Did Peter believe he was the greatest disciple? Andrew? John? Judas?

What a joke; the only one who can be called great in heaven is God. The rest of us depend completely on him for everything, starting with the right to enter heaven in the first place.

And, to advance in the kingdom of heaven, we must maintain a childlike spirit of trust and dependence on God along with a healthy sense of our own weakness and inadequacy before our perfect creator.

Matthew 13

Read Matthew 13.

This chapter contains several important parables about the kingdom of God. One sub-theme that recurs in this chapter is the truth that mundane things of life often crowd out what is really important:

  • In the parable of the soils, one of the people who heard the gospel did not receive it because “the worries of this life and the deceitfulness of wealth choke the word, making it unfruitful” (v. 22).
  • In the parable of the hidden treasure, the man who found it had to sell “all that he had” to buy the field (v. 44). He was willing to do that; however, there are some people who would not do it because it is too much trouble to sell your stuff or what if the owner of the field refused to sell it?
  • Likewise, in the parable of the pearl (v. 45), the merchant had to sell everything to buy the pearl. I wonder what his wife and children thought when they saw the pearl after he sold their house, their clothes and toys? THIS is what we became homeless and poor for? What are going to eat tonight?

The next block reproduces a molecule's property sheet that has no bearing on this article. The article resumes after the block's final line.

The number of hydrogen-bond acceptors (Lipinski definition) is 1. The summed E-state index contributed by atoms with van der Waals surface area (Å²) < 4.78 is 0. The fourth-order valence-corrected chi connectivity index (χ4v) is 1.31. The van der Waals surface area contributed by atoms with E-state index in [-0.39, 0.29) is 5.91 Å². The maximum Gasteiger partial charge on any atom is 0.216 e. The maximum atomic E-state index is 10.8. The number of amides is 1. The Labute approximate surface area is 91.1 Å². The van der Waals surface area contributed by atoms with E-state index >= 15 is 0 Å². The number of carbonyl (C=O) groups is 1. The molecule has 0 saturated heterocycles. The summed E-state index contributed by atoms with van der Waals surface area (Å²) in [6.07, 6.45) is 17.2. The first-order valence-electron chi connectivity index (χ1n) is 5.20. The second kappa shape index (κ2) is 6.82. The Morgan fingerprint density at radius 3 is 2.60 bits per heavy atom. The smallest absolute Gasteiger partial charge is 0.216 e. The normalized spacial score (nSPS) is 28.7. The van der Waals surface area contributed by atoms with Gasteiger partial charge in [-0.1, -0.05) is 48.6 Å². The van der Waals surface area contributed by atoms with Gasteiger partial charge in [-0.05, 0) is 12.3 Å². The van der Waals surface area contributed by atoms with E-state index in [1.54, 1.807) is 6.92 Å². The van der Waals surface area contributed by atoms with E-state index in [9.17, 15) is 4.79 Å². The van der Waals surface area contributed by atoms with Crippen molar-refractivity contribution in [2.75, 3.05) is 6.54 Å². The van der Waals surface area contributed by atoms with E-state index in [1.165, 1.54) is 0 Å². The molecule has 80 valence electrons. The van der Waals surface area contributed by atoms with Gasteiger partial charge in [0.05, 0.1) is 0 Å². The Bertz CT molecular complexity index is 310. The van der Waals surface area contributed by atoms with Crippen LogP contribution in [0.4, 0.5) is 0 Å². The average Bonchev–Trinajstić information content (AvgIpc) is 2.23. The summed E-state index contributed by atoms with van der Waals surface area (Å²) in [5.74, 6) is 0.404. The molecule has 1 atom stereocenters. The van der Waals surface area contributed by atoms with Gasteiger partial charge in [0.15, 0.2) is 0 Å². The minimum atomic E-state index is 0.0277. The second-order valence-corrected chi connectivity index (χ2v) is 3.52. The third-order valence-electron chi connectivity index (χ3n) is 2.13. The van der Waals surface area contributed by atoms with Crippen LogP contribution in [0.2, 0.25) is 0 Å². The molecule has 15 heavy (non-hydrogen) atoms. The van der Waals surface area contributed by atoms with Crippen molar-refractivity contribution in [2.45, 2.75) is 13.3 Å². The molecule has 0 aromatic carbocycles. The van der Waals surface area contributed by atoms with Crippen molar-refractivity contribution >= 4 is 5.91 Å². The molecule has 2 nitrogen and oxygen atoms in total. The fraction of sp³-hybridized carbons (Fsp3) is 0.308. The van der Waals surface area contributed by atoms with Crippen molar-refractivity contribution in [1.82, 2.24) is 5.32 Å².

• Finally, in the story at the end, which was not a parable, the people who lived in Nazareth, where Jesus grew up, couldn’t believe in him despite his “wisdom and these miraculous powers” (v. 54). Why not? Because they knew his family and there was nothing remarkable about them.

One human reason why people don’t come to Christ is that they are too preoccupied with the stuff of life–making a living, advancing in their career, raising children or dealing with a difficult marriage, getting infatuated with a hobby, or doing recreational activities.

But these things tempt those of us who are believers, too. Giving to God’s work seems less worthwhile than saving for a downpayment on a new house, new car, or new boat. Reading scripture seems less interesting than watching television and texting a friend is more gratifying than praying.

When you make time for human things but have no time to cultivate your spiritual life, you’re like the person who decided to go to the movies instead of selling everything to buy that field with the buried treasure in it. You’re trading valuable things for things that are worthless.

Where in your life do you need your priorities realigned? What worthless things (or things that are just worth less) are you filling your life up with instead of living for God’s kingdom?